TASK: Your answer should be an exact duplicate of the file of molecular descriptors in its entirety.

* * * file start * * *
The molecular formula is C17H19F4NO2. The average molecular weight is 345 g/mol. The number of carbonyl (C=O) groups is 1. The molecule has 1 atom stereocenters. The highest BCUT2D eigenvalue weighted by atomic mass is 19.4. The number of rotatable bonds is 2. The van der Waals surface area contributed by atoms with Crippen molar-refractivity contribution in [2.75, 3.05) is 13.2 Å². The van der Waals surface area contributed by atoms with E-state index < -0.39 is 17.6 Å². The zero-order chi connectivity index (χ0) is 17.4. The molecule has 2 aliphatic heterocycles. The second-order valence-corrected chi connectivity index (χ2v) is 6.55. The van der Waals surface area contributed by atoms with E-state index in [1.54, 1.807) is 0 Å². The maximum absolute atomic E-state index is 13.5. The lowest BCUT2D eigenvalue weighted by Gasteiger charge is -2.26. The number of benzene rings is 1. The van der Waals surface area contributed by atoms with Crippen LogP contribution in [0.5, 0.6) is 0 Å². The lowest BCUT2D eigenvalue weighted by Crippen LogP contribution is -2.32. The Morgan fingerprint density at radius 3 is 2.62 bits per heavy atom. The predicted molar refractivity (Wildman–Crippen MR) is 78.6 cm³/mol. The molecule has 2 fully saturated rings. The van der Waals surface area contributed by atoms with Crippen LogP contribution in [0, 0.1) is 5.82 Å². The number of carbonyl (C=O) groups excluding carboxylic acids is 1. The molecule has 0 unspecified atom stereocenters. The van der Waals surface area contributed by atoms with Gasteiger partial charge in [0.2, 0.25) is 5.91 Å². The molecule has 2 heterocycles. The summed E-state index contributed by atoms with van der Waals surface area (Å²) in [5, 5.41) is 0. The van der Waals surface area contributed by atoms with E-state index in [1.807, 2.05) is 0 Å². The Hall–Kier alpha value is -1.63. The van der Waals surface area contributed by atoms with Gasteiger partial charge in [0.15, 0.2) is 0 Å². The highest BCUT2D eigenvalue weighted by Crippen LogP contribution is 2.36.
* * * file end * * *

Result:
The molecular formula is C17H19F4NO2. The average molecular weight is 345 g/mol. The number of carbonyl (C=O) groups is 1. The molecule has 1 atom stereocenters. The highest BCUT2D eigenvalue weighted by atomic mass is 19.4. The number of rotatable bonds is 2. The van der Waals surface area contributed by atoms with Crippen molar-refractivity contribution in [2.75, 3.05) is 13.2 Å². The van der Waals surface area contributed by atoms with E-state index < -0.39 is 17.6 Å². The zero-order chi connectivity index (χ0) is 17.4. The molecule has 2 aliphatic heterocycles. The second-order valence-corrected chi connectivity index (χ2v) is 6.55. The van der Waals surface area contributed by atoms with E-state index in [1.54, 1.807) is 0 Å². The maximum absolute atomic E-state index is 13.5. The lowest BCUT2D eigenvalue weighted by Gasteiger charge is -2.26. The number of benzene rings is 1. The van der Waals surface area contributed by atoms with Crippen LogP contribution in [0.5, 0.6) is 0 Å². The lowest BCUT2D eigenvalue weighted by Crippen LogP contribution is -2.32. The Morgan fingerprint density at radius 3 is 2.62 bits per heavy atom. The predicted molar refractivity (Wildman–Crippen MR) is 78.6 cm³/mol. The molecule has 2 fully saturated rings. The van der Waals surface area contributed by atoms with Crippen LogP contribution in [0, 0.1) is 5.82 Å². The number of carbonyl (C=O) groups excluding carboxylic acids is 1. The molecule has 0 unspecified atom stereocenters. The van der Waals surface area contributed by atoms with Gasteiger partial charge in [0.2, 0.25) is 5.91 Å². The molecule has 2 heterocycles. The summed E-state index contributed by atoms with van der Waals surface area (Å²) in [5, 5.41) is 0. The van der Waals surface area contributed by atoms with E-state index in [1.807, 2.05) is 0 Å². The Hall–Kier alpha value is -1.63. The van der Waals surface area contributed by atoms with Gasteiger partial charge in [0.15, 0.2) is 0 Å². The highest BCUT2D eigenvalue weighted by Crippen LogP contribution is 2.36.